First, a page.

When I tell him so, he counters that it’s not that high risk; it’s just finding the sources available to fund the studio.
“If the tax break comes in we'll be able to benefit from it. If it hasn't come in I will have to raise more private investment,” he says.
“Banks won't loan against anything where the general public buys an item, that's not how banks work. They loan against land, property, huge developments. But they won't loan against intellectual property. They never have and they never will because it just seems too high risk.
“The only area where there would appear to be a loophole in that is Gap loans. And the Gap is something that's come in in feature films, which I've used several times, because it enables the Gap lender to have first position of the waterfall. This means if you make something for £10m and the bank lends you around £1.5m, they charge you 18 per cent, but they get the very first £1.8 million that comes in from the film. Which in other words, are they expecting this film to at least make 18 per cent, and the answer is yes. Very few films make less than 18 per cent.
“So that's how they gear it. On much bigger projects where you're expecting much higher returns, they're willing to go up to 35 per cent. We have two film projects at the moment, one which is going for 15 per cent Gap, and one which is going for 35 per cent because it is over the £10m mark.”
The government must understand that this is crucial. But even then it's a token gesture I can assure you
David Burns, Eden Films
Burns clearly has the business know-how to find the right funding sources, in part thanks to his history in the film industry where he has been picking up project finance for years, and it’s a model he wants to bring to the game industry.
As well as his team being staff by industry veterans, Burns himself appears to have some knowledge at least of how games work, even if his planned three year development cycle may not take into account the true nature of game development, which can often result in delays in big projects in particular. Just look at Ubisoft’s Watch Dogs delay as an example.
From a structural standpoint though, Burns knows the big differences between film and games, and why the two don’t always successfully crossover.
He uses the example of a character entering a building with the goal to get to the top. In a film, the edit would often cut straight to the top to keep the plot moving forward, while a game is about the journey to the top.
Ambitiously though, he describes the planned game as a cross between Tomb Raider and Batman. “Think Lara Croft with wings,” he says, explaining the title will take players on a trip around the world, weaving in action, puzzle and exploration elements together.
“The joy of Tomb Raider when it was at its best is you're going from location, to location, to location and it's a very nice balance between a shooter, puzzle solving and exploration. And that's what we're doing. We're continuously rolling where the weights lie. So in a particular level it might be more shoot ‘em up, and another it's more exploration and puzzle solving. And we're trying to get a balance there in these different environments so that each level feels like a new and interesting experience.”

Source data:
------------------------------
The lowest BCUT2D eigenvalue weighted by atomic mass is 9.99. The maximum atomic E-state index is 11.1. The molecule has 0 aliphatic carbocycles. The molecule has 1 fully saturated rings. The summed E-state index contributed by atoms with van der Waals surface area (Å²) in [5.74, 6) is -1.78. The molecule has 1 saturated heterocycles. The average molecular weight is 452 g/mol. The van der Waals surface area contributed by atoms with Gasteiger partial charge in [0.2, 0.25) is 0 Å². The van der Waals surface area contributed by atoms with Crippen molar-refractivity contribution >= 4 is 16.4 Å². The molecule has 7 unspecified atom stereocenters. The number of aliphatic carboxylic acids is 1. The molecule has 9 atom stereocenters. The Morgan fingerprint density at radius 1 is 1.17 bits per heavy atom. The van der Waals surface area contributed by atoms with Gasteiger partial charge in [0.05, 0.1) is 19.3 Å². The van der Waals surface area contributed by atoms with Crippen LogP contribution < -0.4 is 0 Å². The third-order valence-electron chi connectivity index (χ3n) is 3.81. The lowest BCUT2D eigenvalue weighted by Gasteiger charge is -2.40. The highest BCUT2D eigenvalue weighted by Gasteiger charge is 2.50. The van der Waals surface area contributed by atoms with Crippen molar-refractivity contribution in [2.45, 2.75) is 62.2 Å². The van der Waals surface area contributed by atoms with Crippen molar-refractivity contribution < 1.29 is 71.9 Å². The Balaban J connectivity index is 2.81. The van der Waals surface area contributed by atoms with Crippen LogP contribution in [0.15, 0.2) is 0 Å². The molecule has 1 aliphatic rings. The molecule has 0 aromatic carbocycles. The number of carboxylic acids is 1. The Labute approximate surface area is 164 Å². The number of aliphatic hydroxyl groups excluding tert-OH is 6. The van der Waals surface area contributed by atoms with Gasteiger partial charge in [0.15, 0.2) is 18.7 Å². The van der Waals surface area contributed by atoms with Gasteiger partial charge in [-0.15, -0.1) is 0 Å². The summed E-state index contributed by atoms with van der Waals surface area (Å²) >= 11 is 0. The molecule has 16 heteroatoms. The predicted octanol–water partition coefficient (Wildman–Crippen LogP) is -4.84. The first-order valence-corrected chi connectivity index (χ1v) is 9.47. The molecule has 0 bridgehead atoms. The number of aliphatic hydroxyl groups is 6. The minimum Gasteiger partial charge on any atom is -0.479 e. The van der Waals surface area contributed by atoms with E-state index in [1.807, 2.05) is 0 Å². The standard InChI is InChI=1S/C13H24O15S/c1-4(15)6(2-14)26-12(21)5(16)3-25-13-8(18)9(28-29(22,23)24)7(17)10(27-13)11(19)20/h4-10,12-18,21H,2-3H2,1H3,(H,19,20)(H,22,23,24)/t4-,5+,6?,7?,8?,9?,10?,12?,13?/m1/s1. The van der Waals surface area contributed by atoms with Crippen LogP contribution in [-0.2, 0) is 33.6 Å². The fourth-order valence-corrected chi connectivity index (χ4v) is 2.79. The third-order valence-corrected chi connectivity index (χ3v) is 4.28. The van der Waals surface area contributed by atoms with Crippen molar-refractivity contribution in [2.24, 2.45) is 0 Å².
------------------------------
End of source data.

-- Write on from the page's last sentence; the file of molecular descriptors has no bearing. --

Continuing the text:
Give entrepreneurs a break
Burns says he has now identified the perfect location near Woolwich, and is clearly keen to make the game, which if successful he hopes to develop a full trilogy of titles while also expanding into the development of smaller mobile games.
But this may not happen without games tax breaks.
“The government must understand that this is crucial. But even then it's a token gesture I can assure you,” he says.
“In New Zealand and Australia they get 40 per cent tax credit on feature films. Imagine making a £10 million film knowing you've already got £4m in place before you've even started.
“We have to do it. If the government wants someone like me to employ a hundred people for three years to build something that has the potential of making an absolute fortune, they have to support it. They're making a ton of money out of it, the least they can do is support getting the games out.”
Tax breaks won’t change the inevitable for those studios out of sync with the modern industry. But they could put the UK on a level playing field with nations like Canada, home to super studios such as Ubisoft Montreal and EA Vancouver.
And who knows, maybe the UK will attract these publishing giants and ambitious businessmen and women who want to take advantage of the UK’s vast talent base.
Burns concludes with a message to the European Commission: “It will change everything once we know we've got it. Because at the moment it is a proviso that I'm having to find an extra 16, 17 per cent from private investors. It's a huge chunk of cash, £4.5 to £5m, it's a lot of money.
“The less money I have to raise privately, the faster the game will get off the ground. Simple as that.”